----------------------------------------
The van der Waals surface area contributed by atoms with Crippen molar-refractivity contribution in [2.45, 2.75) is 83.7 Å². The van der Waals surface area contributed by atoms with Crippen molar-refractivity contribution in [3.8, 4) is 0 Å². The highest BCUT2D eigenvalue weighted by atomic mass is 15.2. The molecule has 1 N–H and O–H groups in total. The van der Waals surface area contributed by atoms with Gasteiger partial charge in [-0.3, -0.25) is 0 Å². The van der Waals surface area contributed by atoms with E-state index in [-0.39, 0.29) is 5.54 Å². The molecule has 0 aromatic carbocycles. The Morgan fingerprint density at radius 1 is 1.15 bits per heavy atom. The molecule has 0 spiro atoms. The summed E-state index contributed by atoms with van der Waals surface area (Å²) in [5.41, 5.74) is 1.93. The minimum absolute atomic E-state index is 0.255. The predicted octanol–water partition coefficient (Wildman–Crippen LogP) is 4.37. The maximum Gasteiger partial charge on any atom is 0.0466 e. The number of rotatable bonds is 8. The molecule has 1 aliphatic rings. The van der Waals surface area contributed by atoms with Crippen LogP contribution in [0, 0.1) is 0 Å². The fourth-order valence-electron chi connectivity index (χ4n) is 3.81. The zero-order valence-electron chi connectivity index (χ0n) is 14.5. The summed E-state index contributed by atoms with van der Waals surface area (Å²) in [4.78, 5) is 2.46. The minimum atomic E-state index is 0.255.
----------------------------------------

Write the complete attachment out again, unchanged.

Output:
The van der Waals surface area contributed by atoms with Crippen molar-refractivity contribution in [2.45, 2.75) is 83.7 Å². The van der Waals surface area contributed by atoms with Crippen molar-refractivity contribution in [3.8, 4) is 0 Å². The highest BCUT2D eigenvalue weighted by atomic mass is 15.2. The molecule has 1 N–H and O–H groups in total. The van der Waals surface area contributed by atoms with Gasteiger partial charge in [-0.3, -0.25) is 0 Å². The van der Waals surface area contributed by atoms with E-state index in [-0.39, 0.29) is 5.54 Å². The molecule has 0 aromatic carbocycles. The Morgan fingerprint density at radius 1 is 1.15 bits per heavy atom. The molecule has 0 spiro atoms. The summed E-state index contributed by atoms with van der Waals surface area (Å²) in [5.41, 5.74) is 1.93. The minimum absolute atomic E-state index is 0.255. The predicted octanol–water partition coefficient (Wildman–Crippen LogP) is 4.37. The maximum Gasteiger partial charge on any atom is 0.0466 e. The number of rotatable bonds is 8. The molecule has 1 aliphatic rings. The van der Waals surface area contributed by atoms with Crippen LogP contribution in [0, 0.1) is 0 Å². The fourth-order valence-electron chi connectivity index (χ4n) is 3.81. The zero-order valence-electron chi connectivity index (χ0n) is 14.5. The summed E-state index contributed by atoms with van der Waals surface area (Å²) in [4.78, 5) is 2.46. The minimum atomic E-state index is 0.255.